William Greider, a prominent political journalist and author, has been a reporter for more than 35 years for newspapers, magazines and television. Over the past two decades, he has persistently challenged mainstream thinking on economics.
For 17 years Greider was the National Affairs Editor at Rolling Stone magazine, where his investigation of the defense establishment began. He is a former assistant managing editor at the Washington Post, where he worked for fifteen years as a national correspondent, editor and columnist. While at the Post, he broke the story of how David Stockman, Ronald Reagan's budget director, grew disillusioned with supply-side economics and the budget deficits that policy caused, which still burden the American economy.
He is the author of the national bestsellers One World, Ready or Not, Secrets of the Temple and Who Will Tell The People. In the award-winning Secrets of the Temple, he offered a critique of the Federal Reserve system. Greider has also served as a correspondent for six Frontline documentaries on PBS, including "Return to Beirut," which won an Emmy in 1985.
Greider's most recent book is The Soul of Capitalism: Opening Paths to A Moral Economy. In it, he untangles the systemic mysteries of American capitalism, details its destructive collisions with society and demonstrates how people can achieve decisive influence to reform the system's structure and operating values.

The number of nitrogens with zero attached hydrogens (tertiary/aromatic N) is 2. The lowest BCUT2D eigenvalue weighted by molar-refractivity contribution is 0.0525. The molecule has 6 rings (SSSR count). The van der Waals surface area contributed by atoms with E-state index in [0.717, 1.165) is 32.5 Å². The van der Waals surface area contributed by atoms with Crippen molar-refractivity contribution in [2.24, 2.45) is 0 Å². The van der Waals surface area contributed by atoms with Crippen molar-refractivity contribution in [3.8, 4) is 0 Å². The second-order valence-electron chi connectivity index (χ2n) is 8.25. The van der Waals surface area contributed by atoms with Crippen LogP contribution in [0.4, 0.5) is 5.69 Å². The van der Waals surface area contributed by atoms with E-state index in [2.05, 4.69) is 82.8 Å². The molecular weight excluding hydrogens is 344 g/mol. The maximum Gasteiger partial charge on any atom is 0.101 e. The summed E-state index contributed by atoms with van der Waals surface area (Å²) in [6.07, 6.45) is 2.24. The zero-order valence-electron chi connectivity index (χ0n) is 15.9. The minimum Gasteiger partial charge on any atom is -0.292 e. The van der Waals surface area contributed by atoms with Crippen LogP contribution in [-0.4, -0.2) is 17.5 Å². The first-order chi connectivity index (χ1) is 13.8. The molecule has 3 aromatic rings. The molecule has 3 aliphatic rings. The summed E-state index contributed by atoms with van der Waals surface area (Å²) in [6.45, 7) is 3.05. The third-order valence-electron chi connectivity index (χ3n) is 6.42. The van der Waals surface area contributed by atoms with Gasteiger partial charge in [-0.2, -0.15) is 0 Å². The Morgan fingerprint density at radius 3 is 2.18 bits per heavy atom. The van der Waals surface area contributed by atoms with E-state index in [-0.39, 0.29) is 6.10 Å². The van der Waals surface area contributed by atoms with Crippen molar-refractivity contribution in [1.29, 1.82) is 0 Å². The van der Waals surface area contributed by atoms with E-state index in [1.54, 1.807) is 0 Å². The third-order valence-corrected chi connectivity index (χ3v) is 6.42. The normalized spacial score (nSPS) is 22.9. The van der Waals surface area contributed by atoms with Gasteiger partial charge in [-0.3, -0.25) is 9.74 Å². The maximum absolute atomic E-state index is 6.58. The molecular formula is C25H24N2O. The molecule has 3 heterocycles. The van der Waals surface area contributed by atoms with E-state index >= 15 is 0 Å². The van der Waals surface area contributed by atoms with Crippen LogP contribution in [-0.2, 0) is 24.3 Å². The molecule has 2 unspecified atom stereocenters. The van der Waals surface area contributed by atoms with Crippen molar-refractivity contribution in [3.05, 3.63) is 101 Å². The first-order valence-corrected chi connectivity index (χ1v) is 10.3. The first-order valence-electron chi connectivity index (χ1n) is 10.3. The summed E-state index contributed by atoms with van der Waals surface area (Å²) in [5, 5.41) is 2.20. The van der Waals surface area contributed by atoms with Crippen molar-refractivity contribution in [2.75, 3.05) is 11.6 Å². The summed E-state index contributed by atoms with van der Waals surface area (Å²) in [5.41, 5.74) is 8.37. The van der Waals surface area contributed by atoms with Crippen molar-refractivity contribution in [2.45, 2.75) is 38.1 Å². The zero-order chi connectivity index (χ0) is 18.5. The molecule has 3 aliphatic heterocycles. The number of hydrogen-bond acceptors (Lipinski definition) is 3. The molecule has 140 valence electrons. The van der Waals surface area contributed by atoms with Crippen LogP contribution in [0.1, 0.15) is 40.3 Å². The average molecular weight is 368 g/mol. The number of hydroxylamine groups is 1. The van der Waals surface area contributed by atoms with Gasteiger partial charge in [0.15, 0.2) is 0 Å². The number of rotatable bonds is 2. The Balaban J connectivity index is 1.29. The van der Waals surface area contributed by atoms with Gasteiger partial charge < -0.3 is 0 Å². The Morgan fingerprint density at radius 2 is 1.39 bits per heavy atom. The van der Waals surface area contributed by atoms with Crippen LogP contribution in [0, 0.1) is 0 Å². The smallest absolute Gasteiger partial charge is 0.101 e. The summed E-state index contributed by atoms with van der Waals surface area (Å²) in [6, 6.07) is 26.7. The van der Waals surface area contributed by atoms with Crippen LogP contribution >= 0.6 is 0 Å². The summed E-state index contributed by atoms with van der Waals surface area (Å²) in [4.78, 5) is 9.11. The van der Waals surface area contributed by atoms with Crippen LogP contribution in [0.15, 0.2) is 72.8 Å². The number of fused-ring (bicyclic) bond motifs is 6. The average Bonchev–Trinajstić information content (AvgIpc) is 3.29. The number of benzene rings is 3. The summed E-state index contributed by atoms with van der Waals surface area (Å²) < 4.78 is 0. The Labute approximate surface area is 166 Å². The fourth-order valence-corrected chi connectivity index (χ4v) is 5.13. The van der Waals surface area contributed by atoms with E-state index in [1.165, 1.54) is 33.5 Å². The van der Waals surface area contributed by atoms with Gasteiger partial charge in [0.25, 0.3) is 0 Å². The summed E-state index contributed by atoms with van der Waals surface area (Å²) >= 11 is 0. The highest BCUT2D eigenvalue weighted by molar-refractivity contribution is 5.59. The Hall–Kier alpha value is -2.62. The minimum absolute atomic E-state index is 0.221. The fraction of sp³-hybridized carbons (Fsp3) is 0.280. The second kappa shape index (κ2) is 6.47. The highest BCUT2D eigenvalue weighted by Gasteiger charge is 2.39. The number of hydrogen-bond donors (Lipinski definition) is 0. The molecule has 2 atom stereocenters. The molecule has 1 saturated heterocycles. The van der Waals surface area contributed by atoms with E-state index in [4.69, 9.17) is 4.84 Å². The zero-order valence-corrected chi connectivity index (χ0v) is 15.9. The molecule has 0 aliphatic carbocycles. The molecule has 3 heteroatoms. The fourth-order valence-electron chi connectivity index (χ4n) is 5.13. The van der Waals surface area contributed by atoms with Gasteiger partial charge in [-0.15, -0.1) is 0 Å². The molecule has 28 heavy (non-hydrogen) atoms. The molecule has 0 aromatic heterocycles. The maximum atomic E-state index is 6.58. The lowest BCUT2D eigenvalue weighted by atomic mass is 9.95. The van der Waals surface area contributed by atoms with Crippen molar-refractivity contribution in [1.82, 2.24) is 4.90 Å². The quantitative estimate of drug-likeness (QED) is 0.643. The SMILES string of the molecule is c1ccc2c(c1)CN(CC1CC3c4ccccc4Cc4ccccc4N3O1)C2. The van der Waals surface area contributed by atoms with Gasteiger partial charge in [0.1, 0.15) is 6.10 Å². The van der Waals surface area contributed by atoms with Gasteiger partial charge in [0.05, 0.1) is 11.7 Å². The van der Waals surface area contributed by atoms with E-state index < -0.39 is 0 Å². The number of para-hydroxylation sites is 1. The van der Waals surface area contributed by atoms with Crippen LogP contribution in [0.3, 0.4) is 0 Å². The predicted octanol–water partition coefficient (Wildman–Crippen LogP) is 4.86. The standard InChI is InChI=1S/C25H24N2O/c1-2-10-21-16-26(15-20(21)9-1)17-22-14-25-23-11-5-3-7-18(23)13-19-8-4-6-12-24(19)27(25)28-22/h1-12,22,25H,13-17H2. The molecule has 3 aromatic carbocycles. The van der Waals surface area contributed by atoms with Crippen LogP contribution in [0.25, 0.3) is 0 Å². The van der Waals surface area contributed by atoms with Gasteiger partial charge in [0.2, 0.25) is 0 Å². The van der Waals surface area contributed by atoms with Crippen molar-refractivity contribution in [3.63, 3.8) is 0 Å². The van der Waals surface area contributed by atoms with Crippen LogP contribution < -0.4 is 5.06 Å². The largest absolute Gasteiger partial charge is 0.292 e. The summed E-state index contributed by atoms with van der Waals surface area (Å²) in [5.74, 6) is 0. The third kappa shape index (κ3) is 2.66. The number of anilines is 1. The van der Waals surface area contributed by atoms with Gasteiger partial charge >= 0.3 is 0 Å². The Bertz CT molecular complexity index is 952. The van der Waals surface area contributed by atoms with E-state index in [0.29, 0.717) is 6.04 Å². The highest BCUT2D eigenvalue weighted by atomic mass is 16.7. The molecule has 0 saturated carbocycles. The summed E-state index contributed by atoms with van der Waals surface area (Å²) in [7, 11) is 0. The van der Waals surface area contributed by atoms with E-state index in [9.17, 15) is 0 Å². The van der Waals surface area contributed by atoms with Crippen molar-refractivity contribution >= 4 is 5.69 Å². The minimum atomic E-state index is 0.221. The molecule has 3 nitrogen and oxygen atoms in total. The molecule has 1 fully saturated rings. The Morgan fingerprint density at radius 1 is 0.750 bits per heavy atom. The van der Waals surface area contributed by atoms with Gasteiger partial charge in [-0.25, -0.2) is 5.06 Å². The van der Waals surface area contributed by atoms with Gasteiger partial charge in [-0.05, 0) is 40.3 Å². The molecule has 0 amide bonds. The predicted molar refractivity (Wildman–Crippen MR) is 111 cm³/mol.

Raised in Wyoming, Ohio, a suburb of Cincinnati, he graduated from Princeton University in 1958. He currently lives in Washington, DC.
After a brilliant beginning, President Obama appears to be abandoning his principles on healthcare by hedging on a public option. What should disappointed Democrats do?
Did Obama sell out? If House Democrats don't insist on the government's prerogative to bargain for lower prices, reform is impossible.
In naming Phil Angelides as chair of the new Financial Crisis Inquiry Commission, Congress has picked an aggressive, visionary reformer.
Congress should step up its investigations of the roots of the financial crisis and slow down the rush to weak solutions--especially the empowerment of the Federal Reserve.
What's missing in the President's call for reform are concrete rules that address a dysfunctional banking system. Slow down the rush to weak solutions.
Taxing benefits may raise money for Obama's healthcare reform, but it would betray union members who gave up wage increases in order to get decent coverage.
Rancho Santa Margarita, Calif.
The biggest names in Wall Street banking are back to business as usual. And if they're wrong in declaring the financial crisis over, the big losers will be President Obama and the American taxpayer.
If Democrats don't stand up to the banking lobby, it's unlikely that necessary and real credit reform will take place.